Booster edit

The booster charge is a highly sensitive explosive that will activate easily when subjected to the shock of the detonator. Typically, a pea-sized pellet of RDX is used. The purpose of the booster is to amplify the shock of the detonator and initiate the main explosive charge.

Main charge edit

The main charge consists of a stable explosive that is detonated by the booster charge. This is necessary, because making a mine entirely out of a highly sensitive detonator or booster explosive would be more expensive, and make the device more sensitive and thereby susceptible to accidental detonation. In most AP blast mines TNT, Composition B or phlegmatized RDX are used. On a US M14 mine, 29 grams of tetryl is used, while 240 grams of TNT is used in a Russian PMN mine.

Deployment edit

Anti-personnel blast mines are the most common type and are typically deployed on the surface (hidden by leaves or rocks) or buried under soil at a depth of 10–15 cm. They are activated by pressure, i.e. when the victim steps on them, but it could also be a vehicle driving over them.

They were designed for use as area denial weapons. Weapons of this type are supposed to deny opposing military forces access to a specific area.

Fragmentation mines edit

Stockmine M43 in a display case surrounded by other, less lethal items

While blast mines are designed to cause severe injury to one person, fragmentation mines (such as the World War II era German S-mine) are designed to project fragments across a wide area, causing fragmentation wounds to nearby personnel.[6]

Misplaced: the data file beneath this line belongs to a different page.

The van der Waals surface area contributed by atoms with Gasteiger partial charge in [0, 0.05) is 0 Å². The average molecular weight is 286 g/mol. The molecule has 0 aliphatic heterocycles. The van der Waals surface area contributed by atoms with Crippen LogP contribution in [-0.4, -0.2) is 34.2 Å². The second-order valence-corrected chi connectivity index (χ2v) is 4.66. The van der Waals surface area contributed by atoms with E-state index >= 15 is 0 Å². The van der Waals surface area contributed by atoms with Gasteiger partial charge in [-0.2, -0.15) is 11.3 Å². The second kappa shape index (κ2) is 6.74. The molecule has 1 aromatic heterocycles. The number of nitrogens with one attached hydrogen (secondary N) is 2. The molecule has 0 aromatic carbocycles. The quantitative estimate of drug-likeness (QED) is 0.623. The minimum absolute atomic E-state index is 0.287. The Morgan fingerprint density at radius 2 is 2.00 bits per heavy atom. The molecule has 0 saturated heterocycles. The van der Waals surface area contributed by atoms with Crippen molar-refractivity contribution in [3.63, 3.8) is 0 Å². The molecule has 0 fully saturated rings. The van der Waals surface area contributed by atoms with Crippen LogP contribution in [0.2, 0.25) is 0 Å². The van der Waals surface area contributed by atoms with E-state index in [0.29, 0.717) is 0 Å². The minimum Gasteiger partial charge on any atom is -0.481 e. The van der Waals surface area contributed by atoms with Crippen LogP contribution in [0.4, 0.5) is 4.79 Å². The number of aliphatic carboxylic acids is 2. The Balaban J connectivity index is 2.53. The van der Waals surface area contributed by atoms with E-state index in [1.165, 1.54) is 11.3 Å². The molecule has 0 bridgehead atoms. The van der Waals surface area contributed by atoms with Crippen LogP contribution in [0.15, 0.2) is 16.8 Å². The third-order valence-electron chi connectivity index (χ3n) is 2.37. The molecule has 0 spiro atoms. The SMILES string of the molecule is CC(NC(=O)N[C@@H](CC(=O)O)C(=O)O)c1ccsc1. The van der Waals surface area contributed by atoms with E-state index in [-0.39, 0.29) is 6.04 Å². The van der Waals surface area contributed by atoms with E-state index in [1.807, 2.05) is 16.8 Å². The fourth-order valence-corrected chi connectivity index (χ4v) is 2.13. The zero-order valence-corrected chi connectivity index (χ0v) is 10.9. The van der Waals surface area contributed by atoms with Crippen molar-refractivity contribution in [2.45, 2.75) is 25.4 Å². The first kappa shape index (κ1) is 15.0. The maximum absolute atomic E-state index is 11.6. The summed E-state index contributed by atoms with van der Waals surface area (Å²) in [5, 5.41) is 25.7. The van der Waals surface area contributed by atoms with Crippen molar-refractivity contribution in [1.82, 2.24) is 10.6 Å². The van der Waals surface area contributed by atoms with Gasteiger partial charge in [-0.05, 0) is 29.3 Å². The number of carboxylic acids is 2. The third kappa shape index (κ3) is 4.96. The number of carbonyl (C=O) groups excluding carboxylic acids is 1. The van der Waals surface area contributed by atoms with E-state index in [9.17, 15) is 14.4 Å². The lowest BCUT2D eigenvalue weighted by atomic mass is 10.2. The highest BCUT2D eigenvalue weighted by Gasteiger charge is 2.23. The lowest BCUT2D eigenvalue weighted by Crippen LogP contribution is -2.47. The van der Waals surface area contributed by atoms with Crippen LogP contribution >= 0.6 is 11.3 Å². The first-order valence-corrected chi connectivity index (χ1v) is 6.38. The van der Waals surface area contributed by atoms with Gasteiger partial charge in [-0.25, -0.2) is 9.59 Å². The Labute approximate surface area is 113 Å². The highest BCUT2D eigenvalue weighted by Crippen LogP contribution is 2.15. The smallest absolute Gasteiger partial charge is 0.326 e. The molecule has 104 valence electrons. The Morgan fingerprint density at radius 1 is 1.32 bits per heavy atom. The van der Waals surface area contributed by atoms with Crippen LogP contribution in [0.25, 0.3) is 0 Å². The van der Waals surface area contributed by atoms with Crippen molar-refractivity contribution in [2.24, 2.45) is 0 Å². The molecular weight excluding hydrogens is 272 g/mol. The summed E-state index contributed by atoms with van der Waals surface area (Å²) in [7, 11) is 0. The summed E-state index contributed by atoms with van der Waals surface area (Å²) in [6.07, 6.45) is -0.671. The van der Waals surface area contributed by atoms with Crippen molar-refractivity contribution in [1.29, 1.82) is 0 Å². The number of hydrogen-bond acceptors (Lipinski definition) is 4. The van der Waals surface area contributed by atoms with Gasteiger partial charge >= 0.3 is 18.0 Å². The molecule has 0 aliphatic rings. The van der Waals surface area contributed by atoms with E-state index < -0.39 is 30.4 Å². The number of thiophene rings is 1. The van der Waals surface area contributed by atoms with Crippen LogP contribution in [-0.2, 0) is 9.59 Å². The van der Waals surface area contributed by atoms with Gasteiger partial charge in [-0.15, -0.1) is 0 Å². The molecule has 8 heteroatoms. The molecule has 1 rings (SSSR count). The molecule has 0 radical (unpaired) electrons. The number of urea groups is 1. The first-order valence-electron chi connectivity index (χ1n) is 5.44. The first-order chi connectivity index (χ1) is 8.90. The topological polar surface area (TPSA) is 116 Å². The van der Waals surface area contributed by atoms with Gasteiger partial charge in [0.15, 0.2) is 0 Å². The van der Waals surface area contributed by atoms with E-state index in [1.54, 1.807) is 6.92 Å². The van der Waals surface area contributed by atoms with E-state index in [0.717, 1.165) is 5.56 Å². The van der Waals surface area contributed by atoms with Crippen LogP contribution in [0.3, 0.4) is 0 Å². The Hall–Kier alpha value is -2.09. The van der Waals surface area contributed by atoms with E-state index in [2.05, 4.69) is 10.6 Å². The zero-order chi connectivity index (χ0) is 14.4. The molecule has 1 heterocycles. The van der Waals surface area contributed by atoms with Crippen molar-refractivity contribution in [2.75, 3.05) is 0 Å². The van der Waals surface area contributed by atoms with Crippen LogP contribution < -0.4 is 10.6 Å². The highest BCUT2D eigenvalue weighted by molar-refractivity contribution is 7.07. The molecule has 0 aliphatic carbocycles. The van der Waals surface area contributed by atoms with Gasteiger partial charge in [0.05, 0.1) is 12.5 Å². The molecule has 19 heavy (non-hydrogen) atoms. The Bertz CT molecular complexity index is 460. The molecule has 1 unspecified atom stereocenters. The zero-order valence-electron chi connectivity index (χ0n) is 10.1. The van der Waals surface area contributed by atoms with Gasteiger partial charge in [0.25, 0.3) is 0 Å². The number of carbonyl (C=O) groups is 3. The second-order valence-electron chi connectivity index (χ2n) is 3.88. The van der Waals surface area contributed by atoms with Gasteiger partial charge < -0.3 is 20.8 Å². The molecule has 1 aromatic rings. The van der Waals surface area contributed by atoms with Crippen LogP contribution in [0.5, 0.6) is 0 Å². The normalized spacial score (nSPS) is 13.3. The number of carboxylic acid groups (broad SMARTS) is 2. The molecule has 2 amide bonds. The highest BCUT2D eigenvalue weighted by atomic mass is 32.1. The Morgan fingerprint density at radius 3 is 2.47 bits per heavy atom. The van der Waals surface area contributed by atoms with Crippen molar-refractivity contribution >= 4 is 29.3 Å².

Fragmentation mines are generally much larger and heavier than blast mines, and contain a large amount (often several kilograms) of ferrous metal. As such, they are easy to detect if the environment is not too heavily contaminated with iron.

Effect edit

These mines are deemed to be more efficient than purely "blast effect" mines, because the shrapnel covers a greater area, potentially injuring more combatants.

The shrapnel from these mines can even disable some armoured vehicles, by puncturing their tires and—in the case of soft-skinned vehicles—also penetrating the skin and damaging internal components or injuring personnel. Because fragmentation mines generally contain a much larger charge than blast mines, they can cause severe damage to an unarmoured vehicle which runs directly over one.

Types of fragmentation mine edit

Stake edit

These mines (such as the Russian POMZ) are entirely above ground, having a fragmenting warhead mounted on a stake at a suitable height, concealed by vegetation or rubbish and triggered by one or more tripwires.

Bounding edit

Bounding mines have a small lifting charge that, when activated, launches the main body of the mine out of the ground before it detonates at around chest height. This produces a more lethal spray of shrapnel over a larger area. One such mine – the US M16 mine – can cause injuries up to 200 metres (660 ft) away. The steel shrapnel makes bounding mines easy to detect, so they may be surrounded by minimum metal mines to make mine clearance harder.